Since November, I’ve reflected often on trauma.
So let’s talk about it. I’ve been learning about this lately, and it seems like a good time to let you in on some of what I’ve been learning.
I’m certainly not the first to find it useful to look at our whole national and world situation through the lens of trauma and nervous system response. In the U.S., our whole polarized political process seems to be based in some part on our individual and collective responses to trauma. Wherever one stands politically, it seems that much of our motivation to act is as a response to the injuries we’ve experienced or that we see experienced. Much of our political process can be seen as people experiencing some kind of harm to themselves or communities they are identified with (or care about), and then acting in response to that experience of harm.
Often, we act with large amounts of unintegrated trauma and unbalanced nervous systems that have us stuck in more primitive parts of our brain that are actually incapable of the complex thinking and empathizing that would be needed to actually work together to solve any of the pressing problems we have.
I want to take you into some of my personal learning that informs my view of the larger system.
The night before the election, I went to bed with things looking dire, NYT predictions of Trump winning up to 95%. I thought I’d sleep better with the uncertainty rather than facing my despair right away. The next morning I decided to take care of myself first–Cecile and I did our yoga practice, shower, and made breakfast before looking into the election results. I was of course, panicking inside, right alongside of doing what I thought would provide me with the security and emotional regulation that I needed to be able to take the news that I was afraid of. When the news came, I was feeling ready, grounded, and able to feel some of my pain and deep sadness when I reflect on our angrily divided nation.
In an hour, I headed to town for my weekly therapy session. I’ve been learning a lot about how to regulate my own nervous system when I become activated into a fight/flight/freeze response to something in my life. One of the things that’s been helpful for me is to realize that my nervous system is wired to react to threats by activating these basic animal nervous system responses. And that these responses, if they are happening too much or too strongly, are almost never useful for me in creating my next move.
A twinge of fear or anger can be motivating for sure, but my best and most useful actions have to come from a more grounded and integrated place. I tend to get overwhelmed and not act at all if my fear or/and anger are triggered too much. I’ve had to discover how to sooth these responses and get myself back to that grounded place in order to be effective in my actions.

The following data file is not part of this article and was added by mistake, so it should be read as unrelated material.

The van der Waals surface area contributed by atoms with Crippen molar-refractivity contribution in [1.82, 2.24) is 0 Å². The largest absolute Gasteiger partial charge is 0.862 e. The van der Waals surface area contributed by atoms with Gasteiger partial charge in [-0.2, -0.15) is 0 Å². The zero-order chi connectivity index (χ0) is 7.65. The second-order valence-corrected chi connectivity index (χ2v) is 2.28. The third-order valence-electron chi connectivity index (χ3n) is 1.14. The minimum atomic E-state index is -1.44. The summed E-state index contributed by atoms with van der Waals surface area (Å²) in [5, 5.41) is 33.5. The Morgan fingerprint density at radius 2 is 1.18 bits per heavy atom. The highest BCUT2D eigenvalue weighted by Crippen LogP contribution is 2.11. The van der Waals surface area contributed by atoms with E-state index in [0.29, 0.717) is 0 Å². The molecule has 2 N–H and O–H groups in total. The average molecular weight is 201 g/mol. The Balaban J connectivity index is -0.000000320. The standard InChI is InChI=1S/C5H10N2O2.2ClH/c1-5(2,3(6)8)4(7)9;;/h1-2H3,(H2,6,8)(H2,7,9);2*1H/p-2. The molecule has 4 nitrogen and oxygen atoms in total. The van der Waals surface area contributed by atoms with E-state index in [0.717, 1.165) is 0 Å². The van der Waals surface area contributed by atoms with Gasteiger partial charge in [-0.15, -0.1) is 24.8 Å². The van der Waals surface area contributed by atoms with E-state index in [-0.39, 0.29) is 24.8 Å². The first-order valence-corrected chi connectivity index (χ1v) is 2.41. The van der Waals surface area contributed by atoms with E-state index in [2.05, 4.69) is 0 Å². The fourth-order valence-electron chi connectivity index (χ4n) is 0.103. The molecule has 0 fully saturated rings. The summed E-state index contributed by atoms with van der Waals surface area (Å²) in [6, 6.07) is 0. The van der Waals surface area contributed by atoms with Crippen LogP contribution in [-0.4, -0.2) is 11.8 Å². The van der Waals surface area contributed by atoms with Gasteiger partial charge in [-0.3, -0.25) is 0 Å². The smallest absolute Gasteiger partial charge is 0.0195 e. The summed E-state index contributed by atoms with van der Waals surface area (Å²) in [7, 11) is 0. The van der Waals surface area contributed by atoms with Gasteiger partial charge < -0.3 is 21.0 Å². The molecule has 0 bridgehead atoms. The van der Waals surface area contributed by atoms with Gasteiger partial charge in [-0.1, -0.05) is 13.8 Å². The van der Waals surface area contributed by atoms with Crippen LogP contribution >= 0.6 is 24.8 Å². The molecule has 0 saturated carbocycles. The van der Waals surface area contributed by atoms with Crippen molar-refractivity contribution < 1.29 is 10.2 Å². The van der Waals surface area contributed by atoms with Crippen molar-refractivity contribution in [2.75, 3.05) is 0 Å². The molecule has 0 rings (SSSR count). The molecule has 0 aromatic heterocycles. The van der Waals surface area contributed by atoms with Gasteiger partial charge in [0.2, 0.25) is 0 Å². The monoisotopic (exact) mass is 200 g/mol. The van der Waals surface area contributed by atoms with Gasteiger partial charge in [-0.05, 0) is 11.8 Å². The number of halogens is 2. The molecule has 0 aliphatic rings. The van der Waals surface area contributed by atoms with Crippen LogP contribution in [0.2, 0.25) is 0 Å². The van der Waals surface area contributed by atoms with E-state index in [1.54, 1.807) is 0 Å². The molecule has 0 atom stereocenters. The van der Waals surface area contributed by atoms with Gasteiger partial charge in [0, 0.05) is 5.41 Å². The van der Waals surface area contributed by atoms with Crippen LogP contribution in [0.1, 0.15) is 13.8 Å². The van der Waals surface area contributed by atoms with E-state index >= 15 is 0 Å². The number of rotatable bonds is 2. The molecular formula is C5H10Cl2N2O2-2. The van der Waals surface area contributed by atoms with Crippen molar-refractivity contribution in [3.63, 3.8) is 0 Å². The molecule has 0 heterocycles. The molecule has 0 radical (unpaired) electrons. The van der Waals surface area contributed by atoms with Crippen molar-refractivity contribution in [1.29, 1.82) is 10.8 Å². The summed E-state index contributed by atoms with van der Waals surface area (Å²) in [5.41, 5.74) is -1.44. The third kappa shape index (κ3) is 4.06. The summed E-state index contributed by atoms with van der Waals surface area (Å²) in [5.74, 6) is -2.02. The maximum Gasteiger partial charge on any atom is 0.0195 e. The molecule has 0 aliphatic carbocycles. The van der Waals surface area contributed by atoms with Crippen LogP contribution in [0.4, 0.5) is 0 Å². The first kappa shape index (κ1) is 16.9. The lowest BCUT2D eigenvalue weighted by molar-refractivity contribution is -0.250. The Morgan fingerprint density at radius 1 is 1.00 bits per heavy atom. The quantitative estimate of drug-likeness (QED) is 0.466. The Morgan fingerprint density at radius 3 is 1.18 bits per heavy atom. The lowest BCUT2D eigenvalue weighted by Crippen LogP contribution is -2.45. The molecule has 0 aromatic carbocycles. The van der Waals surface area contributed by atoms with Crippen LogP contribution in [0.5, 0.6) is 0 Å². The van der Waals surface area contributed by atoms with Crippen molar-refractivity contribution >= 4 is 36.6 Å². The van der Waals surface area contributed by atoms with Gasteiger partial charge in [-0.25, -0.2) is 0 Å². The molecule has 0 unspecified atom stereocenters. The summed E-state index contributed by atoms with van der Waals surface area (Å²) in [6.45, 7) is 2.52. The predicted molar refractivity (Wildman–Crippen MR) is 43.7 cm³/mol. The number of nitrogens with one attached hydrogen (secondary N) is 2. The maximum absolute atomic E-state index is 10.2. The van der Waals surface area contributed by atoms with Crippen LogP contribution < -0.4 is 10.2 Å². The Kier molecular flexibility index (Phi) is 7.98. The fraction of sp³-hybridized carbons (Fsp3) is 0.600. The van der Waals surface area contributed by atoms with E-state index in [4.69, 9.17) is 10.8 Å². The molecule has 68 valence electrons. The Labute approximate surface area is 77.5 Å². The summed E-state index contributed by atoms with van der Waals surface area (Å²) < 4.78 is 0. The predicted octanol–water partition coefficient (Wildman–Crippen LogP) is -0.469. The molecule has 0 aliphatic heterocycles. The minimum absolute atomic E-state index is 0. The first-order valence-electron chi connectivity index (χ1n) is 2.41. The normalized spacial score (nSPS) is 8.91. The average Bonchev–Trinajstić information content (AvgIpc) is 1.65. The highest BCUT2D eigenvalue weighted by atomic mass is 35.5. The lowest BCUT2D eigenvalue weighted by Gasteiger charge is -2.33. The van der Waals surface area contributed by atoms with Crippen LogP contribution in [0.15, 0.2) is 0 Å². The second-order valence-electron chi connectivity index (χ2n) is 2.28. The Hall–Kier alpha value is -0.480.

One of my key questions to help me sort this is “Am I safe right now, in this moment?” This comes from a realization that in this very moment, my safety is an objective assessment, not a subjective feeling! I look around the room letting my eyes go where they will, and I can see very clearly that there are no immediate threats, and have to acknowledge to myself that “okay, I am safe right now”. This observation might be extremely at odds with how I’m feeling however, so I just hold my feeling of fear, anxiety, unsettledness, and anger alongside my clear noticing that I’m physically safe.
And since I’m safe, it is safe to relax, calm down, and come out of the fight/flight/freeze responses that are going on. It’s safe to breathe, to feel my feet on the floor and how I’m supported by my body. Recognizing that even my fear is my body’s way of trying to support me. I’m coming back to center and to all the rest of my capacities. From here I can take an action forward, like acting on my desire to share this with you.
But what about the reality that we, Americans, have elected a president that plans to enact policies and appoint people to political office that will lead to many people in our country being in real danger. The future seems particularly dark and uncertain!
Brain science is showing that when our nervous system responds to immediate danger and fires off, the rest of our brain (that usually can think clearly and work strategically and complexly) literally shuts down. Our social circuitry goes offline too. Our ability to see other people clearly, to understand, to empathize, or to even accurately assess people gets flattened into a simple, friend or foe mentality. Thus, I feel strongly that we need to make a distinction between immediate danger, where our fight/flight/freeze could be a very useful response, and the complex, (somewhat) uncertain dangers represented by Trump’s election.
So on a personal level, I’m going to keep learning how to embody my full self and wisdom to reach my capacity to make a difference in the world by examining and undoing the impacts of harmful, extractive power in my own life and in our work together, and I invite you to join me in that!